With my verandah open the birds fly right through it, and when we include the butterflies, dragon flies and other flying insects there was a constant display.

It was the first time I had stayed so long here and I must say I enjoyed every bit of it and was sorry to leave. I had to use public transport to get back the toss up was taking the faster bus, but catching it in Hingurakgoda to get a seat as the Minneriya Station junction, the closest point in the main road would mean a tight squeeze in. The second choice was taking the slow train catching it at Minneriya or the faster express catching it at the Gal Oya Junction and I opted for the latter.

After dinner at a very close farmer friend who is also a neighbor, I was taken in a trishaw by two friends who are both park rangers at the Minneriya National Park the whole distance of about 5 km to the Station about 15 minutes away.

The train was late the 11pm coming in at Midnight. They only sell the tickets once the train leaves Hingurakgoda station, I do not know why. Anyway each ticket was Rs400, though the ticket itself has Rs220 stamped on it. So I hope I was not overcharged for the second class ticket.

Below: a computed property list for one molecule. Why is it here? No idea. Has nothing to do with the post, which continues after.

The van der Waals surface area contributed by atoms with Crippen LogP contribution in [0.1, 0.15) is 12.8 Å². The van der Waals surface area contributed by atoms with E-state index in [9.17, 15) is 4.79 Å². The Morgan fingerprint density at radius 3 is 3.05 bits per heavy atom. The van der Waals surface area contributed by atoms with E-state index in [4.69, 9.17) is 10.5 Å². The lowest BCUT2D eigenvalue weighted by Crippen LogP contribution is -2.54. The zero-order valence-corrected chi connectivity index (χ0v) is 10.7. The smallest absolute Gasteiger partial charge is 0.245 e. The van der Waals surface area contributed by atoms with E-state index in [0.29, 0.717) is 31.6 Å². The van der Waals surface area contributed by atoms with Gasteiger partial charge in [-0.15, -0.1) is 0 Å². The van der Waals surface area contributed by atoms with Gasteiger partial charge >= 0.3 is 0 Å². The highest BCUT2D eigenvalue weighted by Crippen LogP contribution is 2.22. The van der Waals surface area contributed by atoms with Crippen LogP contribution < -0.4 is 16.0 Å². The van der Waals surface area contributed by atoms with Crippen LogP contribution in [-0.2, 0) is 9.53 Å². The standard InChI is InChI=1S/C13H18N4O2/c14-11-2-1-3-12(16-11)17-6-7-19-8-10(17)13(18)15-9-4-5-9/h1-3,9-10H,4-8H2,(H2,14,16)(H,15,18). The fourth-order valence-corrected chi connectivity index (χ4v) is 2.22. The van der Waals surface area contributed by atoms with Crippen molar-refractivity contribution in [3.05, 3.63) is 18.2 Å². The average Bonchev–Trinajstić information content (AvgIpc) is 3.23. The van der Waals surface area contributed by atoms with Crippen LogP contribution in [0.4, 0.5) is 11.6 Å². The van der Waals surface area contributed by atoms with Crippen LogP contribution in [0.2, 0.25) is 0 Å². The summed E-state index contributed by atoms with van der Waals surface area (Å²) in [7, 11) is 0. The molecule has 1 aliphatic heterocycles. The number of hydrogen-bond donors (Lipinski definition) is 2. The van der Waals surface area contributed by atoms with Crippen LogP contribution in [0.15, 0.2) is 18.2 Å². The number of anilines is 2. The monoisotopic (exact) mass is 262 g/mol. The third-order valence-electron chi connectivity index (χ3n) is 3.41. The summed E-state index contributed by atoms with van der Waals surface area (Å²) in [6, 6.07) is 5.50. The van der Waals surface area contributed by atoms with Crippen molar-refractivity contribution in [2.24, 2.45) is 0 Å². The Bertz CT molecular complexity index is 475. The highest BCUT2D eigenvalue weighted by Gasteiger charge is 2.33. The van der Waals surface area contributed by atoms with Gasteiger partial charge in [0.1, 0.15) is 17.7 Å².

We got to Fort at 6am on the dot so the train made up all the lost time. I was fortunate to get a seat as the train was full, with people getting back to work after the long weekend. It was the Batticaloa Express to Fort. I nodded off to sleep from time to time so I do not know all the stations it stopped at but unlike the ‘thapal train’ which stops at over 20 stations I think this was about 7. Palugaswewa, Kekirawa, Maho, Kurunegala, Polgahawela, Gampaha, Maradana.

Saturday, May 5, 2012

Vesak - Bucket Lanterns

Today is Vesak Poya and as part of old traditions, we usually make a lantern to hang outside the home or we also make and set up some bucket lanterns with candles inside for effect. 

So we had to arrange the lanterns carefully as they are rather crudely made, so that we need to ensure the candle does not make the lantern burn.

It is for that reason mainly that the use of the traditional burning lantern is not used,

We purchased the lanterns and just put it together putting the wires to hang them and the candles inside and carefully lit them and then hung them on a jam tree outside the verandah over the pond.

I am in my property in Ratmale Minneriya, and so we had to improvise a lot as we do not have power here and it is all lamplight living.

The photos are those of getting the lanterns ready and then hung on the trees around the place. They obviously only light up as long as the candle lasts, which is about an hour and so we stuck to tradition, which does not result in a permanent light show that the electrical colored lights would give.

Nevertheless it was a way to spend the evening before popping over next door to the temple to see what was happening there.